- In 1990, The Simpsons exploded onto the pop-culture scene. Bart Simpson almost immediately became the most Moral Panic-inducing public figure of the past decade, not the least because of a line of subversive T-shirts with Bart's image that kids of all ages began sporting on the streets. One of the most notorious had Bart casually explaining: "I'm just the product of a society that's lost its good manners, man."
- From "Miracle on Evergreen Terrace" episode:
Lisa: You killed Grampa.
- In one of the early shorts, Bart wants Grampa to tell a scary story. As Grampa starts telling it, he suddenly dies. Not really. He's just pulling Bart's leg.
Bart: No way, man! Society killed Grampa!
- In "A Father's Watch" Bart blames his bad grades on "so-key-ity," which he defines as "what everyone blames for everything." It takes Marge a moment to figure out that he's talking about this trope.
Bart: That's the guy!
- In the Batman: The Animated Series episode "Birds of a Feather", The Penguin looks to go straight once he's gotten out of prison, but when resident Rich Bitch Veronica Vreeland and her snobby friends decide to make him the butt of an exceptionally cruel joke, he reverts to his criminal ways to exact revenge. In the end, he muses, "I suppose it's true what they say; society is to blame. High society." At least Vreeland had the decency to feel bad about her role in it by the end though.
- Harley Quinn recites this trope as well when her attempt at a normal life goes awry in Harley's Holiday: "I tried to play by the rules, but no, they wouldn't let me go straight! Society is to blame!" Which, unlike the Penguin's, was Played for Laughs because her "crime" was having paid for the dress... but neglecting to let the woman remove the security tag, and not letting the store's guard explain the situation to her before overreacting.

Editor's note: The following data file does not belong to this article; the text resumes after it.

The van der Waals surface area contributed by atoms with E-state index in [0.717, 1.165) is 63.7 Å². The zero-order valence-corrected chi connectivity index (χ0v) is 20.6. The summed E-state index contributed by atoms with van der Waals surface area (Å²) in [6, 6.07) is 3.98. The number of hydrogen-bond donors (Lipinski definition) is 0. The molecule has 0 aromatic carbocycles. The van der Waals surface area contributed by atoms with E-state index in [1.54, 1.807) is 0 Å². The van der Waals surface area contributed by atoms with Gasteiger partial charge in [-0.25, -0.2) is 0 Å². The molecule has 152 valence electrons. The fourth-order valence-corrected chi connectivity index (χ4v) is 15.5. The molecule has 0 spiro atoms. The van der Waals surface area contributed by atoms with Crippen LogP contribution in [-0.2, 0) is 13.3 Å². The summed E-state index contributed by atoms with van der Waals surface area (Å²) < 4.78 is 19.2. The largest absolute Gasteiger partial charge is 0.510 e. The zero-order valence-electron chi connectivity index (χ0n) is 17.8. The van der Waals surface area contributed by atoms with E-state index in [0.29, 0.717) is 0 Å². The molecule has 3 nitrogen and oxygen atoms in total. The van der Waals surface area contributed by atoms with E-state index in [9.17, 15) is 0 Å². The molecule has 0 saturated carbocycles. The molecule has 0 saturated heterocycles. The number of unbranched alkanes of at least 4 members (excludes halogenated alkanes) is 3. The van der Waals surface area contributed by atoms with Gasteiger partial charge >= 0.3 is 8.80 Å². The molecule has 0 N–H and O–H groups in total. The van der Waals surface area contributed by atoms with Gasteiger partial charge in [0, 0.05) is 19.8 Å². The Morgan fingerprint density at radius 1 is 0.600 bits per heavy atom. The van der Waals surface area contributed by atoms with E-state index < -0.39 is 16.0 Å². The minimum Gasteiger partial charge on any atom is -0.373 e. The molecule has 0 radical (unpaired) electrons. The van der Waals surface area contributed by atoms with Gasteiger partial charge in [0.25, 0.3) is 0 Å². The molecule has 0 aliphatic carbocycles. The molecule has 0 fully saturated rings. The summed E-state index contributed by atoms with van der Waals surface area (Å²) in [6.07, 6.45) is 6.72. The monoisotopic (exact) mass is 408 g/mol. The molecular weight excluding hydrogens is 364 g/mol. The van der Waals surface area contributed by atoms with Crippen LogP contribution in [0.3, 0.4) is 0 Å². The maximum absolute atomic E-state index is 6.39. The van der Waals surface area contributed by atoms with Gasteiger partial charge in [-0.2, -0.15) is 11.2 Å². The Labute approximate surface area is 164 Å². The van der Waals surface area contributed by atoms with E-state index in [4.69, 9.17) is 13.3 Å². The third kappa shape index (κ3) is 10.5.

- Futurama, "Hell is Other Robots":
Bender: My crimes were only boyish pranks!
Robot Devil: You stole from boy scouts, nuns, and banks!
Bender: Aw, don't blame me, blame my upbringing! [Stealing a wallet]
Robot Devil: Please stop sinning while I'm singing!
- Bump in the Night: In one episode, Mr. Bumpy disguised himself as Molly Cuddle to play a prank on Destructo. When he got caught, he tried several desperate ways to divert blame. This trope was included.
- Subverted in a Family Guy Show Within a Show called Gumbel 2 Gumbel, where one of the detectives is interrogating a thief and offers this as an explanation, only for the thief to shut it down.
Brian Gumbel: Purse snatching... society's fault, or one man's cry for help?
Thief: What are you talking about? I wanted her money!
- In one episode of Dudley Do-Right, Nell defends Snidely Whiplash in court and claims that if society had some sort of program to help people with a compulsive need to tie stuff together, Snidely's habit would never have progressed to the point where he started tying women to railroad tracks. Thanks to the Rule of Funny, this actually works.
- This can be Truth in Television. An infamous example would be Child Soldiers, who are literally forced to kill.
- Another very common example is being driven to steal food and other necessities because you have no other way to get them. Given the choice of breaking the law, or death, most will prefer to break the law, and society is often responsible for the person's predicament in such situations. Sometimes a "necessity" defense can win an acquittal in such cases, or at the very least the charge may be reduced (though not always).